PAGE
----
The tactics were the same as usual, with Lebanon sitting relatively deep, allowing Kuwait to have possession, and then closing them down once halfway into their own half. The defensive organization being displayed by this team is very impressive and is a testament to the work being done by the coaching staff. However, Lebanon’s game in possession was very concerning today. While the pitch was certainly not perfect, it cannot be blamed for the incredible wastefulness showed by the team today as players missed pass after pass and control after control, repeatedly giving possession back to the home side. Not only did this mean that we created very few opportunities, but we allowed Kuwait to keep coming and regain the ball in dangerous areas, areas where better players can cause us real problems. The level of concentration was poor from the whole side, something explained by the fact these players play in a league where concentration is not required to be as intense as it is in professional football. And this was visible not only in possession. Indeed, Kuwaiti players could be seen running off the back of Lebanese players and there were many defensive mistakes which could have led to Kuwaiti chances if they had not been so wasteful themselves. This low level of concentration was epitomized by two golden opportunities being squandered by El Helwe and Saad, both miskicking the ball when through on goal. Both those chances came from set-pieces, which was the main positive in a game without many of them. Mohamad Haidar, and then later Rabih Ataya, were able to cause problems for the opposition by delivering fantastic crosses into the box for our physical players to attack. This has obviously been highlighted by Radulovic as one of our main strengths. Today we even saw tactical throw-ins being attempted, with Kassem Zein taking many of them from the right and hurling the ball into a penalty area containing El Helwe, Saad and Hamam, with Haidar spinning out of it simultaneously to pick up the loose ends on the edge of the box. I suspect we can expect more of these long throws at the Asian Cup. We actually had a few chances to put crosses into the box from the right side with a clear focus on that side to mount attacks, but while Haidar delivered quality, Hamam will be disappointed with the crosses he put in. The opposite flank was a clearly a weak point. Defensively, Walid Ismail and Nassar Nassar both played poorly and struggled to do their jobs correctly, with Al Enezi, the Kuwaiti right winger getting never-ending joy in one-v-one situations against them both. Walid Ismail in particular played poorly, and not just defensively. The experienced defender looked very uncomfortable on the ball as he elected to clear it most of the time instead of attempting to keep possession. Ismail’s showing reaffirmed the doubts many fans and experts across the country had about bringing him back into the fold, especially with someone like Hasan Bitar, who remained on the bench on Thursday, who has started the season brilliantly for Ansar after a great year with Tadamoun Sour and a successful summer on loan at Nejmeh. Meanwhile, going forward, Soony Saad, whose selection for the squad itself came as a surprise as he struggles for game time with Indy Eleven in the second tier of the US, greatly lacked in confidence. He missed a great chance early on and never recovered. In the center of defence, Jounaidi did not play particularly well either, with El Zein being the only one from the back three capable of holding his head high as he once again put in a great performance, something he can’t stop doing at the moment and that has put him in a great position to start the first game of the Asian Cup. Faour looked very good in possession but only had that on rare occasions due to the long ball tactics used by Lebanon, and Nader Matar grew more and more quiet as the game went on. Haidar was the one bright spot in an attacking sense, showcasing his dribbling ability and quality deliveries to be Lebanon’s biggest threat. Upfront El Helwe struggled to get into the game and missed the one great chance he had, causing more worries regarding the team’s striker situation.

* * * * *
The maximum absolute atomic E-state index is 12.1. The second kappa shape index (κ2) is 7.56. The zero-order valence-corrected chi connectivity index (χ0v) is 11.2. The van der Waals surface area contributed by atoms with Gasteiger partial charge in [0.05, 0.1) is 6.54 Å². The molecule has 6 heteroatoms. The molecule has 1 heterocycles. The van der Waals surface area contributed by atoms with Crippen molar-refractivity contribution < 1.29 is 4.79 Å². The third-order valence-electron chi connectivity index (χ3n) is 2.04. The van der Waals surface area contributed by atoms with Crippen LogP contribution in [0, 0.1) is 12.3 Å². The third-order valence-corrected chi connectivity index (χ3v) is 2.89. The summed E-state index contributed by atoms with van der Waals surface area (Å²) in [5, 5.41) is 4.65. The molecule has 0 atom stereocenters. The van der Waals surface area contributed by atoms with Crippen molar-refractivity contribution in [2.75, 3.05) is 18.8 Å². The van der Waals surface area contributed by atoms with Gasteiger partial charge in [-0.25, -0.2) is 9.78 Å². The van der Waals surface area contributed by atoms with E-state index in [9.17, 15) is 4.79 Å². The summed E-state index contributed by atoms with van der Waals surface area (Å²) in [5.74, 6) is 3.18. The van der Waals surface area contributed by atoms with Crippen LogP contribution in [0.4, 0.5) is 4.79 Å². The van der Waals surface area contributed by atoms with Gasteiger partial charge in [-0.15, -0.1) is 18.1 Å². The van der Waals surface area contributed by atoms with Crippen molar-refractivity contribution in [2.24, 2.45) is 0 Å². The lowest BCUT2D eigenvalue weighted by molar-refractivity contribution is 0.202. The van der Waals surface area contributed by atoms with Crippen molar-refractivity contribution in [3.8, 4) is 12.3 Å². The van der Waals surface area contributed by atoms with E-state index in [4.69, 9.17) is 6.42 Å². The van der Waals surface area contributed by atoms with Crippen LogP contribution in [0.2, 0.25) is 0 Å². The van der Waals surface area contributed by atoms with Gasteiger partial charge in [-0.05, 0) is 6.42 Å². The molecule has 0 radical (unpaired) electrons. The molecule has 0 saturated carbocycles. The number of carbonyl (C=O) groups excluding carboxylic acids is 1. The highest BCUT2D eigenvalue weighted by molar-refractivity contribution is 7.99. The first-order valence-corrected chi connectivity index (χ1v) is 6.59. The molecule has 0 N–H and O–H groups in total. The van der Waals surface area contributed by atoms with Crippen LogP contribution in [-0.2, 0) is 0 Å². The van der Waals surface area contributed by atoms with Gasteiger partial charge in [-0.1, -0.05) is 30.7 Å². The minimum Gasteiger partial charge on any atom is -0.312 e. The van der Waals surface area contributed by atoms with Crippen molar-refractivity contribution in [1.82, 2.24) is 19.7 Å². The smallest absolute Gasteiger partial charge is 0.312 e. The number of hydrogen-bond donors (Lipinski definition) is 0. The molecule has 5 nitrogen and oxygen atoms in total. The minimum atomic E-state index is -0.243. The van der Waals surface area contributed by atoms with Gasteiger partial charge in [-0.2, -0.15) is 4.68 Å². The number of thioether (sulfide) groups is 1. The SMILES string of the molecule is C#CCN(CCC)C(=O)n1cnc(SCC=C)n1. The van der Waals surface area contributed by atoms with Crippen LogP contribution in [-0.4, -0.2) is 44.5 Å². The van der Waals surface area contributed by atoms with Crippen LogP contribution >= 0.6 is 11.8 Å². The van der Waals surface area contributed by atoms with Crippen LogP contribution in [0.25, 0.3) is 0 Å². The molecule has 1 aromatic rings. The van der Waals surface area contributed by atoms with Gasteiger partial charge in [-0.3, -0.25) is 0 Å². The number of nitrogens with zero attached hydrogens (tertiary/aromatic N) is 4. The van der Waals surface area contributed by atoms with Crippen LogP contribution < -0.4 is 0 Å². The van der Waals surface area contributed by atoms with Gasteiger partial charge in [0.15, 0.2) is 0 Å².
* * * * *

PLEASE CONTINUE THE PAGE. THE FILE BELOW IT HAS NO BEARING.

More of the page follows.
In the second half, Radulovic made multiple substitutions, starting with Hassan replacing Khalil in goal. Hassan didn’t have much to do until the Kuwait goal, coming from a freekick from the edge of the area which was brilliantly curled over the wall and into the top corner on the opposite sides, leaving Hassan to stand still and watch the ball nestle in the net. Rabih Ataya and Hassan Chaito came on for Saad and El Helwe, with Chaito going upfront, and while Ataya did provide more threat towards the end of the game when Lebanon tried to chase an equalizer, the Cedars were unable to register a single shot on target throughout the game. There were a few changes in defence as well, as Jounaidi came off injured and was replaced by Adnan Haidar, with Faour filling in in the centre of the back three. This was a surprising decision by Radulovic as he left in form, and natural centre-back, Hasan Bitar on the bench, even bringing midfielder Bilal Najdi on for Faour late on instead of Bitar. Najdi, who was only making his second appearance for the National Team, was far from impressive, as he left more of a mark on some of the Kuwaiti players because of his aggressive tackles than on the game itself. Towards the end of the game, Edmonde Chehade, who impressed for Salam Zgharta in their Arab Championship tie against Raja Casablanca, replaced the injured Mohammed Haidar. He injected some much needed intensity into our attacking play, taking players on with his fast dribbling and agility and registering the only effort on goal in the whole game for Lebanon, a long-range effort which went over the bar.